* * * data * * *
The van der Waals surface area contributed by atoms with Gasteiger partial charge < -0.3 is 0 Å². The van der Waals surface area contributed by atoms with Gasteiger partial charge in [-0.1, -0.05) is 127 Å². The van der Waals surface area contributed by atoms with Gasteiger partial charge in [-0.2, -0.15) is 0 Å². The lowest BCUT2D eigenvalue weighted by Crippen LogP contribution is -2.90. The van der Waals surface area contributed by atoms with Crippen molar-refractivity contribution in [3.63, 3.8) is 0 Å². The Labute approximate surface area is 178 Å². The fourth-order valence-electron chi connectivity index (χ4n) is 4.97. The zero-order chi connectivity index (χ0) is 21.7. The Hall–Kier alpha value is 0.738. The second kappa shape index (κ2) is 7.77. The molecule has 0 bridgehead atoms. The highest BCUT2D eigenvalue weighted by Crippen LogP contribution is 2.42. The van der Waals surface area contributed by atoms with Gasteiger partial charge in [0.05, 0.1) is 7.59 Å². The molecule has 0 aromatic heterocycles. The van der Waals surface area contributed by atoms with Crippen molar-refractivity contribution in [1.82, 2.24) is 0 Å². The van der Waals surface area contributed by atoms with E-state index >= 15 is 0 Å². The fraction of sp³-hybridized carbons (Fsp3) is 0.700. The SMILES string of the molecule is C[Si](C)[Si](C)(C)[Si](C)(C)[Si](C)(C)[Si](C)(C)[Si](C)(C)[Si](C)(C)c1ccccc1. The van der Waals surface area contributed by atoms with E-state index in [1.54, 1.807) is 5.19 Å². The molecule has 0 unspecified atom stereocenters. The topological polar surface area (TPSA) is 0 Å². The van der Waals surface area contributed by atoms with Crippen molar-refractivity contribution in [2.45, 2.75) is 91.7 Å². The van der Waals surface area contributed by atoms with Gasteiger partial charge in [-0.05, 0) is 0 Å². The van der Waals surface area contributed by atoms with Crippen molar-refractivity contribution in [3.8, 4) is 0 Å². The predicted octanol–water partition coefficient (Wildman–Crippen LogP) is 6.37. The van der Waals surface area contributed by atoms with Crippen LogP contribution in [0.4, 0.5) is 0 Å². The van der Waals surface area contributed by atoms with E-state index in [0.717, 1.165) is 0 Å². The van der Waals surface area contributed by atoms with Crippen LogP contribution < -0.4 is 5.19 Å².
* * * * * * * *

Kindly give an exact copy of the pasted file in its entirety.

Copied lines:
The van der Waals surface area contributed by atoms with Gasteiger partial charge < -0.3 is 0 Å². The van der Waals surface area contributed by atoms with Gasteiger partial charge in [-0.1, -0.05) is 127 Å². The van der Waals surface area contributed by atoms with Gasteiger partial charge in [-0.2, -0.15) is 0 Å². The lowest BCUT2D eigenvalue weighted by Crippen LogP contribution is -2.90. The van der Waals surface area contributed by atoms with Crippen molar-refractivity contribution in [3.63, 3.8) is 0 Å². The Labute approximate surface area is 178 Å². The fourth-order valence-electron chi connectivity index (χ4n) is 4.97. The zero-order chi connectivity index (χ0) is 21.7. The Hall–Kier alpha value is 0.738. The second kappa shape index (κ2) is 7.77. The molecule has 0 bridgehead atoms. The highest BCUT2D eigenvalue weighted by Crippen LogP contribution is 2.42. The van der Waals surface area contributed by atoms with Gasteiger partial charge in [0.05, 0.1) is 7.59 Å². The molecule has 0 aromatic heterocycles. The van der Waals surface area contributed by atoms with Crippen molar-refractivity contribution in [1.82, 2.24) is 0 Å². The van der Waals surface area contributed by atoms with E-state index >= 15 is 0 Å². The fraction of sp³-hybridized carbons (Fsp3) is 0.700. The SMILES string of the molecule is C[Si](C)[Si](C)(C)[Si](C)(C)[Si](C)(C)[Si](C)(C)[Si](C)(C)[Si](C)(C)c1ccccc1. The van der Waals surface area contributed by atoms with E-state index in [1.54, 1.807) is 5.19 Å². The molecule has 0 unspecified atom stereocenters. The topological polar surface area (TPSA) is 0 Å². The van der Waals surface area contributed by atoms with Crippen molar-refractivity contribution in [2.45, 2.75) is 91.7 Å². The van der Waals surface area contributed by atoms with Gasteiger partial charge in [-0.05, 0) is 0 Å². The van der Waals surface area contributed by atoms with Crippen molar-refractivity contribution in [3.8, 4) is 0 Å². The predicted octanol–water partition coefficient (Wildman–Crippen LogP) is 6.37. The van der Waals surface area contributed by atoms with Crippen LogP contribution in [0.4, 0.5) is 0 Å². The van der Waals surface area contributed by atoms with E-state index in [0.717, 1.165) is 0 Å². The van der Waals surface area contributed by atoms with Crippen LogP contribution < -0.4 is 5.19 Å².